Why these photos of California’s coast are not what they seem

A photo of a pier and its pilings. Atop is a small building with a red roof.
Amir Zaki, “Built in 1872. Damaged in 1878, 1887, 1921, 1973, 1983, 1986, 1987. Renovated 1928, 1930,” 2021, archival photograph.
(Diane Rosenstein Gallery)

Is “criming” a word? The dictionary folks at Merriam-Webster have had criming on their “words we’re watching” list for a while now, noting that “the word ‘crime’ has mostly stuck to being a noun for its half-millennium existence, [but] we’ve recently seen the word reaching into new verb territory, especially in its present participle form.”

Criming is all over social media these days, where we’re watching a functional shift in grammar unfold. The riveting televised Jan. 6 select committee hearings are no doubt the current accelerator — and judging from the past few days, it’s looking like we are about to hit peak criming. I’m Times critic Christopher Knight, in for Carolina A. Miranda this week, and here’s the latest essential arts news:

Seductive estrangement

Pandemic disorientation is a surprising subtext of seductive new landscape photographs by Amir Zaki. Twenty-two color photographs at Diane Rosenstein Gallery, all made in 2021 as urban lockdowns and domestic quarantines were underway, show shoreline piers along the California coast. Although the occasional seabird does show up, the piers are unpopulated by human activity. Unpopulated, that is, except for the deft hand of the artist, who creates a subtle sense of estrangement.


They take a visual cue from the celebrated minimalist taxonomy of the late German photographers Bernd and Hilla Becher, who systematically recorded water towers, blast furnaces, grain elevators and other industrial structures, or the California bungalows and dingbat apartments photographed by Judy Fiskin. It takes a bit of looking to realize that the large-scale, frontally composed pictures, most 2 feet wide and 2.5 feet high, aren’t what they at first appear to be.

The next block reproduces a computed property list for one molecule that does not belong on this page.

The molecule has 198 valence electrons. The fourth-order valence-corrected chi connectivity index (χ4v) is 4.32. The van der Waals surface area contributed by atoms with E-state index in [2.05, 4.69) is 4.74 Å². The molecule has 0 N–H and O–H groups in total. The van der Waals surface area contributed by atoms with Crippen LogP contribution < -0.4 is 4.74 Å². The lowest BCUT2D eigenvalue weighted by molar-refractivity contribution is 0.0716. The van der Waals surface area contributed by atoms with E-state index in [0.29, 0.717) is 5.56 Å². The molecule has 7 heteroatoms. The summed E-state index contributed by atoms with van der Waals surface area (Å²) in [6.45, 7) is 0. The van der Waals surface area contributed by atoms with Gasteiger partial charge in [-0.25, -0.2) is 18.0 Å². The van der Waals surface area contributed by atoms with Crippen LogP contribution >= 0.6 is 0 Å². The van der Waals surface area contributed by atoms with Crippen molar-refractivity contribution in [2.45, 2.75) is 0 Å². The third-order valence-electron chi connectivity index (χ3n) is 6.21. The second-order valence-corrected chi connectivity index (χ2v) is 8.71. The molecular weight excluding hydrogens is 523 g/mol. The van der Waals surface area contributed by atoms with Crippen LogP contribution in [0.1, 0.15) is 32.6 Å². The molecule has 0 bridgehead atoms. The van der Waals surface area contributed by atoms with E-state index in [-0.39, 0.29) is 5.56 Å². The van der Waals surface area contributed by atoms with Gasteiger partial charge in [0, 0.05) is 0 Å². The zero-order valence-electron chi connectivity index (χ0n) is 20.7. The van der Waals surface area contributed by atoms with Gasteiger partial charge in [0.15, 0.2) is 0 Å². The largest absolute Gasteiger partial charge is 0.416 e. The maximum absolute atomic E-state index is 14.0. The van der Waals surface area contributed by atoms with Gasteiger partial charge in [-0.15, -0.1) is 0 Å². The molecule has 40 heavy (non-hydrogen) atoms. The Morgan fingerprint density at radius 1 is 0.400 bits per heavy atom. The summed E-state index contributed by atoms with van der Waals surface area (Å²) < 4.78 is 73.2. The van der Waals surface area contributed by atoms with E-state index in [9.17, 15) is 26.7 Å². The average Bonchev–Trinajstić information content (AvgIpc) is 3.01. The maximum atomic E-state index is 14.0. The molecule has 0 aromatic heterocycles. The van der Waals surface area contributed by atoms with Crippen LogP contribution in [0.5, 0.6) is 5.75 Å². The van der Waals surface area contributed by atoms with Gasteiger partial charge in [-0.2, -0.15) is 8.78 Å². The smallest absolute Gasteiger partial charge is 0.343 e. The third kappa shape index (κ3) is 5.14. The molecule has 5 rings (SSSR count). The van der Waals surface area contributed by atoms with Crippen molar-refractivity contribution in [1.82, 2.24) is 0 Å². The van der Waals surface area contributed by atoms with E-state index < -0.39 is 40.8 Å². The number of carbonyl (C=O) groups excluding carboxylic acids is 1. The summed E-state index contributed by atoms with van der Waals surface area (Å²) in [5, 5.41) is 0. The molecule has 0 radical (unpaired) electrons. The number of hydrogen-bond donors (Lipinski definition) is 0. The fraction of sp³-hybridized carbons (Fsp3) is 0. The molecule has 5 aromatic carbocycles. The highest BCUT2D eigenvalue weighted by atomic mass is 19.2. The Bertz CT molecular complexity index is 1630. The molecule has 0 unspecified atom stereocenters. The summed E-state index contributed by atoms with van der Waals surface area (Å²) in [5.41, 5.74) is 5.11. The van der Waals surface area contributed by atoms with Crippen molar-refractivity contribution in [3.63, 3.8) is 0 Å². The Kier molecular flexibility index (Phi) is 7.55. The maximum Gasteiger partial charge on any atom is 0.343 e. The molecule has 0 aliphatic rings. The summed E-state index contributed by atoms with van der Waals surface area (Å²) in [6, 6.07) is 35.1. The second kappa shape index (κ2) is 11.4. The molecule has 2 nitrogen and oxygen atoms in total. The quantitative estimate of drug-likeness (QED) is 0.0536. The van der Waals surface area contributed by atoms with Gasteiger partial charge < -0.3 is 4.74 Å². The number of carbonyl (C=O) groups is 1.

Each colorful landscape image is cut in half by a wide band that goes edge to edge — what appears to be the blunt end of the pier. Top and bottom seem to go together, mostly because we casually assume that a camera’s lens captures a transparent view of an actual scene. Here, however, something appears to be quietly out of whack.

Each pier is the site of a restaurant, a sport fisherman’s outpost, a Red Cross station, a tourist lookout or some other mundane use, all of them shuttered and closed down. The top perspective is just above eye level, so that the raised platform’s function is on clear view. Below, where massive wood or concrete structural pilings hold up the pier, a scene of roiling Pacific seawater, lazy waves or wet sand spreads out.

Slowly it dawns that there is no way for a person to get from the ground up onto the pier — no stairs, no ladder, no gentle rise where the platform might meet a bluff. Sorry, you can’t get there from here. Zaki’s seamless compositions digitally stitch together separate photographic imagery. The horizontal band, repeated in all the photographs, is a patch. For all a viewer knows, the pier and the supporting posts may or may not even be from the same location, such is the otherwise convincing fiction of the scene.

A pier is a meeting ground between two distinct realms — sea and land. As the catastrophic viral pandemic of COVID-19 was raging around the globe last year, killing more than 6.3 million people (so far), Zaki was out photographing at the plane of transition where, a few hundred million years ago, life crawled out from the sea. The L.A. artist’s pictures record the site of the arrival of an evolutionary process whose lineage created us — a place that has left us cut off today.